Denial and concealment of eating disorders: a retrospective survey
Article first published online: 31 JAN 2008
Copyright © 2008 John Wiley & Sons, Ltd and Eating Disorders Association.
European Eating Disorders Review
Volume 16, Issue 2, pages 109–114, March/April 2008
How to Cite
Vandereycken, W. and Van Humbeeck, I. (2008), Denial and concealment of eating disorders: a retrospective survey. Eur. Eat. Disorders Rev., 16: 109–114. doi: 10.1002/erv.857
- Issue published online: 18 FEB 2008
- Article first published online: 31 JAN 2008
- eating disorders;
To get an idea of how (ex-)patients deal with the recognition of an emergent eating disorder.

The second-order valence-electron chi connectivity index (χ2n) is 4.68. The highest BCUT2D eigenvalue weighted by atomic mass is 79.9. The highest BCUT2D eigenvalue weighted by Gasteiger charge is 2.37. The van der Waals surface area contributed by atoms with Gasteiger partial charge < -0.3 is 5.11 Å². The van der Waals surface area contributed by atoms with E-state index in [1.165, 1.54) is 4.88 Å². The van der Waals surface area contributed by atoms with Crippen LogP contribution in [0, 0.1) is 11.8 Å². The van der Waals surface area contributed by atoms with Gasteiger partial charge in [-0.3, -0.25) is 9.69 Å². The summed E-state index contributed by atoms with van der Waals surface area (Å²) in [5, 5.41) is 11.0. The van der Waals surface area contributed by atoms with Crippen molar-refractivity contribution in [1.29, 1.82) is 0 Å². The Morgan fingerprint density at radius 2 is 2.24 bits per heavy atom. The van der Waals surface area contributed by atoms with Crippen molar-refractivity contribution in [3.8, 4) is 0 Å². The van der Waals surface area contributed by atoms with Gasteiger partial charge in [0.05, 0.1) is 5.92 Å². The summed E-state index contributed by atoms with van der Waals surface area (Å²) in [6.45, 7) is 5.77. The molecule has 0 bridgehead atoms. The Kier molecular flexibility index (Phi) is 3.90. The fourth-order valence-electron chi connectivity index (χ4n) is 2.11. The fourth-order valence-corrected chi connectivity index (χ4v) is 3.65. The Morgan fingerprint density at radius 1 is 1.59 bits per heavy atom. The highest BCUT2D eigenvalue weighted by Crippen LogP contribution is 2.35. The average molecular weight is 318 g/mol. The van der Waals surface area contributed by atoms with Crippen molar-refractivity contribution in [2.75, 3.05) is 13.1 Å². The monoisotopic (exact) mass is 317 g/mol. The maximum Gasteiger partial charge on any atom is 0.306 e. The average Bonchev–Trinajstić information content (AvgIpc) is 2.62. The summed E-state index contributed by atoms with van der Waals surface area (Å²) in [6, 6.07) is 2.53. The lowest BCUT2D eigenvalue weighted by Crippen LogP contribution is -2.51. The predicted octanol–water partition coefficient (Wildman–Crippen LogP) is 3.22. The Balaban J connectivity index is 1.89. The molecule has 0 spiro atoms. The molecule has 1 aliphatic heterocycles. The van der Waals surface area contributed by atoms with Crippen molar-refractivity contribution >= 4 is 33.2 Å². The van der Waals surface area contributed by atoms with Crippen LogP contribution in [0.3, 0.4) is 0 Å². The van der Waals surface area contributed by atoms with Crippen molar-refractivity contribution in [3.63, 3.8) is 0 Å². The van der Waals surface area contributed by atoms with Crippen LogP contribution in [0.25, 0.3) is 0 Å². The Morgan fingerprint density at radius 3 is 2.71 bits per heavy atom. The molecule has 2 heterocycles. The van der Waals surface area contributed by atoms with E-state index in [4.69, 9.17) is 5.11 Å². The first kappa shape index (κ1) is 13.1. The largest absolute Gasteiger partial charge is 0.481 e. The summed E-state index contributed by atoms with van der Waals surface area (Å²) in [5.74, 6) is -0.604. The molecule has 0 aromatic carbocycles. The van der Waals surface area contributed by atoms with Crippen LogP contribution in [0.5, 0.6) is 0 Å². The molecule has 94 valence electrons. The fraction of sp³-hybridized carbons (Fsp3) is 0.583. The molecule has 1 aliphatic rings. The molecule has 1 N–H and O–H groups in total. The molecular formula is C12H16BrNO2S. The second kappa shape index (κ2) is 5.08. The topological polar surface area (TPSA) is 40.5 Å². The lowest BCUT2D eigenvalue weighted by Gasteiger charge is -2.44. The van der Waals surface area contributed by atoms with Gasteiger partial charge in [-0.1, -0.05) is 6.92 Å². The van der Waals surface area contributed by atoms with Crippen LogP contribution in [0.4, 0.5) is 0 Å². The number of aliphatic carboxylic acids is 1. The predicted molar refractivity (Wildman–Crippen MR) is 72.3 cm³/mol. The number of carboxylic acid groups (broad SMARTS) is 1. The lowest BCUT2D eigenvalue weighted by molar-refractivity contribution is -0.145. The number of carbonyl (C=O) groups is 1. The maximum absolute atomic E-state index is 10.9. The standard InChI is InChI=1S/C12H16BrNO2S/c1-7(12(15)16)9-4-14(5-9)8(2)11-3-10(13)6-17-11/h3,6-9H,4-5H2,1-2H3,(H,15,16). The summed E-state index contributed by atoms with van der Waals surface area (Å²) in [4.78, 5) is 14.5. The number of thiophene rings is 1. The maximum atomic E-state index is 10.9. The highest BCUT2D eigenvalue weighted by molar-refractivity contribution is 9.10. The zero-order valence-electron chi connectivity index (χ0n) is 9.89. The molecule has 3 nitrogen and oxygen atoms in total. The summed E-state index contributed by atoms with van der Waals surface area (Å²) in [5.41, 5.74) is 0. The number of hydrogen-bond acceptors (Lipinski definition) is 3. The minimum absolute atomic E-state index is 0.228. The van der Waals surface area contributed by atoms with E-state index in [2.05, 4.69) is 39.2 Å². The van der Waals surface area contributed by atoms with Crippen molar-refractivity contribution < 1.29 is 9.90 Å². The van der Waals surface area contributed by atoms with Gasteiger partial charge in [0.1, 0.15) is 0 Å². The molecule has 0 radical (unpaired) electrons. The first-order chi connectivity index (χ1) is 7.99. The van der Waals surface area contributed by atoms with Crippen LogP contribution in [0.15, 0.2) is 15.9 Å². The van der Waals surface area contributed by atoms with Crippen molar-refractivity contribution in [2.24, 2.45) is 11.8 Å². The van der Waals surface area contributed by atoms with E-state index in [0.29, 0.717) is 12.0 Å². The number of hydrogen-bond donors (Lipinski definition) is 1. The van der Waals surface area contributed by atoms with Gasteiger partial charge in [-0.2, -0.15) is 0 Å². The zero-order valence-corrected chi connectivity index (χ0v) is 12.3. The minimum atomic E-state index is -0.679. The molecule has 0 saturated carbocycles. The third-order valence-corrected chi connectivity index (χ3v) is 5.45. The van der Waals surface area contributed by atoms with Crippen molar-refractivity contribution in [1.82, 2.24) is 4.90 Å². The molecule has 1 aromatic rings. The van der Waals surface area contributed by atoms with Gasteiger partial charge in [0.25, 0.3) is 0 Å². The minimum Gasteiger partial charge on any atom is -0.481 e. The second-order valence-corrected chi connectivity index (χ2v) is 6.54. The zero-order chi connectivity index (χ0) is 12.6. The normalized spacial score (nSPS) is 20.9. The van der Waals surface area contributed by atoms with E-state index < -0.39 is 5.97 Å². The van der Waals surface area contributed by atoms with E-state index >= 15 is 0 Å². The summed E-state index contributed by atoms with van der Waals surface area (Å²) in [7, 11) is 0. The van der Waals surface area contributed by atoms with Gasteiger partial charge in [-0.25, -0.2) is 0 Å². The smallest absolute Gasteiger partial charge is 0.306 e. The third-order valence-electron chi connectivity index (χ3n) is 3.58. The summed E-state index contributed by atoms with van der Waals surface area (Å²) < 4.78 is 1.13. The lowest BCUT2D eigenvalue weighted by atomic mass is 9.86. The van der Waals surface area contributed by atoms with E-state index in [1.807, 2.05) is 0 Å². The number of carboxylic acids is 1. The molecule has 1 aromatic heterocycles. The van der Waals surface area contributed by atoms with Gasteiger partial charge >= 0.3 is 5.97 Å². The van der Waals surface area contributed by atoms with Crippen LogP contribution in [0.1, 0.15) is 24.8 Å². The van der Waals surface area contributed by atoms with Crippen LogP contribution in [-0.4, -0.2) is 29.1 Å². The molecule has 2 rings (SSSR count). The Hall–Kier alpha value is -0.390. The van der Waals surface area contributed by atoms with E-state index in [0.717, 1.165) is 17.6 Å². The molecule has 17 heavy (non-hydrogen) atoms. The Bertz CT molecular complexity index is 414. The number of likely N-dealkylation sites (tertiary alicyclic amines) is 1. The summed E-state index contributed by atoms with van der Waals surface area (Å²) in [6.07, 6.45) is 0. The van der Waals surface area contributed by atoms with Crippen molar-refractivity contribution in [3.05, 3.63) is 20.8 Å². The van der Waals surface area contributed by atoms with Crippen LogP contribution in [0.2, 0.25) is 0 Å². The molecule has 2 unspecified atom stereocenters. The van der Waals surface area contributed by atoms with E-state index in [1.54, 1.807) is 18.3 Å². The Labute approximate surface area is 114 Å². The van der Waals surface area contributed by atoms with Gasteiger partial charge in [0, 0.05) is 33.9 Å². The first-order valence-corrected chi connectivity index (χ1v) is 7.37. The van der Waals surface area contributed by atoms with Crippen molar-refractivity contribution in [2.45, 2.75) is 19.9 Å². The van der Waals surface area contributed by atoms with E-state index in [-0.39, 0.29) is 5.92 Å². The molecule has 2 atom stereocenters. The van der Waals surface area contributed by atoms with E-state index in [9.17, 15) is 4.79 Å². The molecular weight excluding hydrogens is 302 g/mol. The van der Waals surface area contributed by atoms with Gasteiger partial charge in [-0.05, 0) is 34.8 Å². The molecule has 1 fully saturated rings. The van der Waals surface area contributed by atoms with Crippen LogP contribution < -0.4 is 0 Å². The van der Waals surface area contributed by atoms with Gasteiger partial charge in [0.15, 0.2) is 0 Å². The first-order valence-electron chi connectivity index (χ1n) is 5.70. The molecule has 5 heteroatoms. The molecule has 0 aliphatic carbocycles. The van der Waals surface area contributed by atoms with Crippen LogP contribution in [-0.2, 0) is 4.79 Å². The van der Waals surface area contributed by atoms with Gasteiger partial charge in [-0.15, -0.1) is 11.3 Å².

A retrospective survey was carried out via the websites of two organizations for (ex-)patients with an eating disorder.
The respondents (N = 401) reported a variety of attempts to conceal their eating disorder: excuses to avoid eating together, methods to give the false impression of having eaten, avoidance of being weighed and falsifying weight. Often these methods were described as a deliberate strategy. Information about possible health risks had little or no impact on most respondents, who were familiar with the notion of eating disorder but did not apply it to themselves. Many believed they would have recognized their eating disorder earlier if they had met a clinician who was familiar with this disorder.
Denial of illness together with concealment often reflects a deliberate refusal of self-disclosure within a specific interpersonal context. Copyright © 2008 John Wiley & Sons, Ltd and Eating Disorders Association.